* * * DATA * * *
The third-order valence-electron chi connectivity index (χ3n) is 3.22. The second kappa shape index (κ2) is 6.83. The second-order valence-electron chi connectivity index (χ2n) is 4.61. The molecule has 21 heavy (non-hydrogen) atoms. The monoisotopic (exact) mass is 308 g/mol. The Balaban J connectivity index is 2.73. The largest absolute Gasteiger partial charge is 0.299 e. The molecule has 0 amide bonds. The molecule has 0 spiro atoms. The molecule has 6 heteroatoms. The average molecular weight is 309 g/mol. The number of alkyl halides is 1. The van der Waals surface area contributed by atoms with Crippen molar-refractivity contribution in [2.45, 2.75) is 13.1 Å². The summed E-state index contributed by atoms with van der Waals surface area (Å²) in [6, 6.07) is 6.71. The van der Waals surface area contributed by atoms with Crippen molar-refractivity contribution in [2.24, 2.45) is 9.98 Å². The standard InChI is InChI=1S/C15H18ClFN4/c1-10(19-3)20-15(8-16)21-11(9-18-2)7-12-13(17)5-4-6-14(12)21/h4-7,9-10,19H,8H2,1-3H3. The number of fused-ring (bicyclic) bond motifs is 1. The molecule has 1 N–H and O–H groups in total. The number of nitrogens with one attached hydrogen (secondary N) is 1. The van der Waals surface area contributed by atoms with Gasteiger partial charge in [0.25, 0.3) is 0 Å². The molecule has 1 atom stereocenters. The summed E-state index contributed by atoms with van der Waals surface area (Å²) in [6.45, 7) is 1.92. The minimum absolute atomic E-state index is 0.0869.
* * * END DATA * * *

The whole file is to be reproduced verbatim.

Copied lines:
The third-order valence-electron chi connectivity index (χ3n) is 3.22. The second kappa shape index (κ2) is 6.83. The second-order valence-electron chi connectivity index (χ2n) is 4.61. The molecule has 21 heavy (non-hydrogen) atoms. The monoisotopic (exact) mass is 308 g/mol. The Balaban J connectivity index is 2.73. The largest absolute Gasteiger partial charge is 0.299 e. The molecule has 0 amide bonds. The molecule has 0 spiro atoms. The molecule has 6 heteroatoms. The average molecular weight is 309 g/mol. The number of alkyl halides is 1. The van der Waals surface area contributed by atoms with Crippen molar-refractivity contribution in [2.45, 2.75) is 13.1 Å². The summed E-state index contributed by atoms with van der Waals surface area (Å²) in [6, 6.07) is 6.71. The van der Waals surface area contributed by atoms with Crippen molar-refractivity contribution in [2.24, 2.45) is 9.98 Å². The standard InChI is InChI=1S/C15H18ClFN4/c1-10(19-3)20-15(8-16)21-11(9-18-2)7-12-13(17)5-4-6-14(12)21/h4-7,9-10,19H,8H2,1-3H3. The number of fused-ring (bicyclic) bond motifs is 1. The molecule has 1 N–H and O–H groups in total. The number of nitrogens with one attached hydrogen (secondary N) is 1. The van der Waals surface area contributed by atoms with Gasteiger partial charge in [0.25, 0.3) is 0 Å². The molecule has 1 atom stereocenters. The summed E-state index contributed by atoms with van der Waals surface area (Å²) in [6.45, 7) is 1.92. The minimum absolute atomic E-state index is 0.0869.